Enrollment Periods for Medicare Insurance Plans
Medicare has four parts (Part A, Part B, Part C / Medicare Advantage, and Part D).
Medicare Parts A & B
U.S. citizens and legal permanent residents (residing in the U.S. for five continuous years) who are within three months of their 65th birthday may enroll in Medicare Part A. If you already receive Social Security benefits or the Railroad Retirement benefits, you will be automatically enrolled in Medicare Part A the first day of the month in which you turn 65 years old. Your Medicare card will be mailed to you about three months before your 65th birthday. You are also eligible to enroll for Medicare Part B the month in which you turn 65.
If you are receiving neither Social Security nor Railroad Retirement pension or disability benefits, you are eligible to enroll in Medicare Part A and Part B up to three months before the month of your 65th birthday. This Initial Enrollment Period (IEP) continues through the three months after the month of your birthday. To enroll during this period, you must submit your Medicare application to the Social Security Administration.
Individuals under the age of 65 are eligible to enroll in Medicare Parts A and B if they meet one of the following conditions:
- You have a qualifying disability such as blindness or a qualifying medical condition
- You received disability payments from Social Security or the Railroad Retirement Board for the past 24 months
- You are a disabled widow or widower between age 50 and age 65 but have not applied for disability benefits because you're already getting another kind of Social Security benefit
- You have permanent kidney failure and you receive dialysis and/or have received a kidney transplant and you (or your spouse or parent if you are a dependent) meet certain work conditions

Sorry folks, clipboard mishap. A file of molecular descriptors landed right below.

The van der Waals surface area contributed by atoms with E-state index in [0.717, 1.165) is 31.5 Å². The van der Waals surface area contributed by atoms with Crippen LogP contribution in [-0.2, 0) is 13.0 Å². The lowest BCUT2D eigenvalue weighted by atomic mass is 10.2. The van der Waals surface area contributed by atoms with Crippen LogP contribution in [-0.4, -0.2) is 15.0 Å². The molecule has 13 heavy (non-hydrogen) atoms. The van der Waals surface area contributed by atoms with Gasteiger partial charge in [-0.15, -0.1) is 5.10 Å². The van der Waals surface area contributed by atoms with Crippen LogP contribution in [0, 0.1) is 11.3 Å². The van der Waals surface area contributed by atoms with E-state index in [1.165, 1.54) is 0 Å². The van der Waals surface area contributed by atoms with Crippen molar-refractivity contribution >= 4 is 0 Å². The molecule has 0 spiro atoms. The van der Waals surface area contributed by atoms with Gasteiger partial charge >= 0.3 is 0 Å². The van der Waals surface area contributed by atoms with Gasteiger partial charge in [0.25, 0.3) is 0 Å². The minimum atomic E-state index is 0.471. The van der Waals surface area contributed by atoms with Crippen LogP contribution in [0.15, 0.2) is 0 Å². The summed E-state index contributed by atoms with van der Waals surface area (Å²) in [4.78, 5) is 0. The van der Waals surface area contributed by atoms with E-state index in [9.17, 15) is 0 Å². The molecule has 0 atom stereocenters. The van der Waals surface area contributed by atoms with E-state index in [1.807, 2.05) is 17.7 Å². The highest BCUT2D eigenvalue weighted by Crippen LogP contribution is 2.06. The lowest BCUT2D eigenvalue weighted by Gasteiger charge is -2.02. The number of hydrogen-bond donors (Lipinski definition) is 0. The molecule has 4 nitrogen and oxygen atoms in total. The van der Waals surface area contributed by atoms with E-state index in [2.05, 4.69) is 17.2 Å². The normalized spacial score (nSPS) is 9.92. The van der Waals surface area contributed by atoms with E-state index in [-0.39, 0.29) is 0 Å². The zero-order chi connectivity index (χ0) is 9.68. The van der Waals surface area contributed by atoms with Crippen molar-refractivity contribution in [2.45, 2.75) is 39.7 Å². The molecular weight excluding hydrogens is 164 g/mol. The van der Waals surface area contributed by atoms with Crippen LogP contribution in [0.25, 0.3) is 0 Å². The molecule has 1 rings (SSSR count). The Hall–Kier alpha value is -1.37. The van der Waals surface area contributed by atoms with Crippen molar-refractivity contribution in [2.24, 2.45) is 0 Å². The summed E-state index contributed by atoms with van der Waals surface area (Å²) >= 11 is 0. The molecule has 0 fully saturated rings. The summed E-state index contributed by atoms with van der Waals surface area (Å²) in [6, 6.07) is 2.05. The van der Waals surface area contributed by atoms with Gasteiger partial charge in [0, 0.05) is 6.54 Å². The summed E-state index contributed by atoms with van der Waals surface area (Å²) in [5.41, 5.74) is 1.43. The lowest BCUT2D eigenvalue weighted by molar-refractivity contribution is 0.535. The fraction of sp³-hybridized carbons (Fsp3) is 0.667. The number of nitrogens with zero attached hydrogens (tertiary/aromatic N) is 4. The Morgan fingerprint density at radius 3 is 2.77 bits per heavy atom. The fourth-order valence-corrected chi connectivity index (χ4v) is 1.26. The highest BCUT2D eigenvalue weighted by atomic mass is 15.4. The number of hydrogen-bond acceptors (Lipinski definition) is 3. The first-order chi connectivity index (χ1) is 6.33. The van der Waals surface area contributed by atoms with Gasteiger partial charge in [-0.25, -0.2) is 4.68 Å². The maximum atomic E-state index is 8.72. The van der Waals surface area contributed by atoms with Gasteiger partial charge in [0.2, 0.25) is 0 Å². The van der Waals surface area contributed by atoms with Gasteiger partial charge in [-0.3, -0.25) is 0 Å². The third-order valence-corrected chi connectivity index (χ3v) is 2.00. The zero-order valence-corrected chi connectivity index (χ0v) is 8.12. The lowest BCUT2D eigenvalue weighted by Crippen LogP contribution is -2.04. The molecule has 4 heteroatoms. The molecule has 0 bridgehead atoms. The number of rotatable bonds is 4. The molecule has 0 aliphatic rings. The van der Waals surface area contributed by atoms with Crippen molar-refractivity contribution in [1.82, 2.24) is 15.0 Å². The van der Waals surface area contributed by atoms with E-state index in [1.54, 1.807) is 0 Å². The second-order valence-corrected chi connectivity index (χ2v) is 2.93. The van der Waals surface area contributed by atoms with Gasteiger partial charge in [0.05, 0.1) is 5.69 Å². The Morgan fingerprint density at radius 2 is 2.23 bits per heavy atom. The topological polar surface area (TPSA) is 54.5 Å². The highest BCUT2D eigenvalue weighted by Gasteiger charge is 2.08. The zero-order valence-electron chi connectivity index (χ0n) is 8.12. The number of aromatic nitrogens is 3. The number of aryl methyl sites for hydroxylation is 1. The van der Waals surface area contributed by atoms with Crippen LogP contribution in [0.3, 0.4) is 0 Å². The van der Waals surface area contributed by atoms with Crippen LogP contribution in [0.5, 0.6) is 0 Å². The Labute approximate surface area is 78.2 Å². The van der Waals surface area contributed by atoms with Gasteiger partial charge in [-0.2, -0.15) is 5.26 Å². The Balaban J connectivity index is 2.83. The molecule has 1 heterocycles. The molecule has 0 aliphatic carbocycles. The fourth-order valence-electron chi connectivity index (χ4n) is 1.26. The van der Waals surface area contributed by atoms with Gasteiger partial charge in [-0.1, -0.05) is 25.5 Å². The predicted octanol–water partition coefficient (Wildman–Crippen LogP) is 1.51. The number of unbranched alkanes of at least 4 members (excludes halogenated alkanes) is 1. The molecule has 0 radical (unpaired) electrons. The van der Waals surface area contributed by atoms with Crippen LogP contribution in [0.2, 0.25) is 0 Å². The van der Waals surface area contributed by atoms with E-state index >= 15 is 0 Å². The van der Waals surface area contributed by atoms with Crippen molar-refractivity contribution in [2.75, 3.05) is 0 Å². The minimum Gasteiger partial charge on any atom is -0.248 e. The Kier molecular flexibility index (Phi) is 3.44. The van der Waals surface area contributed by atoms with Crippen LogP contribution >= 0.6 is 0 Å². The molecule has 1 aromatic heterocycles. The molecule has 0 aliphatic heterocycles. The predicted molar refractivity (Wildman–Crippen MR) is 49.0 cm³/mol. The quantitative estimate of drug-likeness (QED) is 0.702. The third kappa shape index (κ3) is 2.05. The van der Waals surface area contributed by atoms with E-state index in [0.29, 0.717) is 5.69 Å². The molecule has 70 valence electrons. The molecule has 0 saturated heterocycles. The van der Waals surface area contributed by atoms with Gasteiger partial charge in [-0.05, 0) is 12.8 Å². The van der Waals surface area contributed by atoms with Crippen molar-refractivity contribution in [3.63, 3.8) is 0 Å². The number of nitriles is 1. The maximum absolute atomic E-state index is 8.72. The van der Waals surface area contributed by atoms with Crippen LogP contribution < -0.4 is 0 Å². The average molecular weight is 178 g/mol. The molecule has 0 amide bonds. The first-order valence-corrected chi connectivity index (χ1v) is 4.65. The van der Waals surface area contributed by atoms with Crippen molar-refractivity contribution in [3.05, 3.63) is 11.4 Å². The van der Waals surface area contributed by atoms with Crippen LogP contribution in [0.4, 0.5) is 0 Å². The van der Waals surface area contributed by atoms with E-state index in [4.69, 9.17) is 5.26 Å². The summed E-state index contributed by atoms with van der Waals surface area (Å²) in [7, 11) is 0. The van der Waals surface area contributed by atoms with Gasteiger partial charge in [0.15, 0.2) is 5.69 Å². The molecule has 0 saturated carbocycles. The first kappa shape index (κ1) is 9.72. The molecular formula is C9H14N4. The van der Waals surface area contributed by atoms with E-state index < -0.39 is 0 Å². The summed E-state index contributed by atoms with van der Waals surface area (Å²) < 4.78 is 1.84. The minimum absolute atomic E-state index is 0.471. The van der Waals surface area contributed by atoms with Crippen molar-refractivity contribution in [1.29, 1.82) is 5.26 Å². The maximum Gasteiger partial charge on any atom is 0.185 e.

Medicare Advantage Health & Drug Plans
Individuals who have Medicare Part A and Part B may enroll in a Medicare Advantage plan during the 2013 Annual Election Period (AEP), which lasts from October 15 through December 7.
In addition, beneficiaries will have from January 1 through February 14 to disenroll from their plan and return to traditional Medicare. A Medicare Advantage enrollee, however, cannot switch from his or her existing Medicare Advantage plan to a different plan during this period.
As is the case for Medicare Part D, Medicare Advantage plans allow for Special Election Periods (SEP) for qualifying individuals. Some of the conditions that can qualify you for a Special Election Period are:
- Your 65th birthday
- Any time you move to a new coverage area
- If you suffer from certain chronic medical conditions
- You are enrolled in the Extra Help from the government or qualify for this program
- You are enrolled in Medicaid
During a Special Election Period, an individual may enroll or disenroll from a Medicare Advantage plan.
In 2013, the Annual Election Period runs from October 15 through December 7. Individuals who were eligible for Medicare Part A or enrolled in Part B as of the effective date of coverage could have enrolled in a Part D plan or switched Part D plans during this time. Individuals could have also enrolled in a Part D plan if they had qualified for a Special Election Period (SEP). Part D has identical qualifications for a Special Election Period as those listed above in the Medicare Advantage section of this page.
Anyone who has both Medicare Part A and Part B may enroll in a Medigap program at any time during the year. However, the optimal time in which to enroll in a Medigap plan is during the Open Enrollment Period (OEP). Your individual Medigap Open Enrollment Period is six months long and begins on the first day of the month in which you are at least 65 years old and enrolled in Medicare Part B. During this period you have a guaranteed issue right to buy a Medigap policy. This means the insurance company may not subject you to medical underwriting (a review of your medical history and the potential risk level it represents to the insurance company). However, outside of this Open Enrollment Period, your enrollment application to a Medigap plan would be subject to medical underwriting. In this scenario, you may be denied coverage or you may be charged more because of particular health problems.
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Medicare Advantage Plans, sometimes called "Part C" or "MA Plans," are offered by private companies approved by Medicare and provide Medicare Part A and Part B coverage. Medicare prescription drug coverage is insurance run by an insurance company or other private company approved by Medicare. A Medicare Supplement plan is a health insurance plan provided by a private company that fills in the "gaps" in original Medicare coverage.